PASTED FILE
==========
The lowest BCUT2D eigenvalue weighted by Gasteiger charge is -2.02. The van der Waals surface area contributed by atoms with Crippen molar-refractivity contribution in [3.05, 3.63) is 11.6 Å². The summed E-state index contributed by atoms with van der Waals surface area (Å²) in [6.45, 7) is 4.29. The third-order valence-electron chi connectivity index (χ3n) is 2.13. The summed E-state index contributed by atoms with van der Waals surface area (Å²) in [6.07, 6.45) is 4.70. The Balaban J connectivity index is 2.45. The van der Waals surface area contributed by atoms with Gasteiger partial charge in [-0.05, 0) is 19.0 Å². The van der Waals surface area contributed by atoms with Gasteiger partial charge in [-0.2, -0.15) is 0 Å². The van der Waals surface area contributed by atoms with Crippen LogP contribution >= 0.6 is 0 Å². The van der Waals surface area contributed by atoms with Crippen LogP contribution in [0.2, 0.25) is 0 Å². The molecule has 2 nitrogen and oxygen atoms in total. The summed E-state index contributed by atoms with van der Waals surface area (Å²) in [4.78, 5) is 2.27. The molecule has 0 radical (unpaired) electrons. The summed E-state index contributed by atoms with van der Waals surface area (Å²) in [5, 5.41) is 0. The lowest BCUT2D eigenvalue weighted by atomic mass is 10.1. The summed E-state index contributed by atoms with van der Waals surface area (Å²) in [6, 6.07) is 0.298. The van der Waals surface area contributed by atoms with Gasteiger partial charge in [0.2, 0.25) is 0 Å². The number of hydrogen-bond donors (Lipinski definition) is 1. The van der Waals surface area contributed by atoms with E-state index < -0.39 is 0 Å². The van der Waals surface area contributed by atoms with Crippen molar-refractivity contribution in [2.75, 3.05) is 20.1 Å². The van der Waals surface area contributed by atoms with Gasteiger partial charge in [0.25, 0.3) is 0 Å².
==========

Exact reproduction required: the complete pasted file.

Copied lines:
The lowest BCUT2D eigenvalue weighted by Gasteiger charge is -2.02. The van der Waals surface area contributed by atoms with Crippen molar-refractivity contribution in [3.05, 3.63) is 11.6 Å². The summed E-state index contributed by atoms with van der Waals surface area (Å²) in [6.45, 7) is 4.29. The third-order valence-electron chi connectivity index (χ3n) is 2.13. The summed E-state index contributed by atoms with van der Waals surface area (Å²) in [6.07, 6.45) is 4.70. The Balaban J connectivity index is 2.45. The van der Waals surface area contributed by atoms with Gasteiger partial charge in [-0.05, 0) is 19.0 Å². The van der Waals surface area contributed by atoms with Gasteiger partial charge in [-0.2, -0.15) is 0 Å². The van der Waals surface area contributed by atoms with Crippen LogP contribution >= 0.6 is 0 Å². The van der Waals surface area contributed by atoms with Crippen LogP contribution in [0.2, 0.25) is 0 Å². The molecule has 2 nitrogen and oxygen atoms in total. The summed E-state index contributed by atoms with van der Waals surface area (Å²) in [4.78, 5) is 2.27. The molecule has 0 radical (unpaired) electrons. The summed E-state index contributed by atoms with van der Waals surface area (Å²) in [5, 5.41) is 0. The lowest BCUT2D eigenvalue weighted by atomic mass is 10.1. The summed E-state index contributed by atoms with van der Waals surface area (Å²) in [6, 6.07) is 0.298. The van der Waals surface area contributed by atoms with Gasteiger partial charge in [0.2, 0.25) is 0 Å². The number of hydrogen-bond donors (Lipinski definition) is 1. The van der Waals surface area contributed by atoms with E-state index < -0.39 is 0 Å². The van der Waals surface area contributed by atoms with Crippen molar-refractivity contribution in [2.75, 3.05) is 20.1 Å². The van der Waals surface area contributed by atoms with Gasteiger partial charge in [0.25, 0.3) is 0 Å².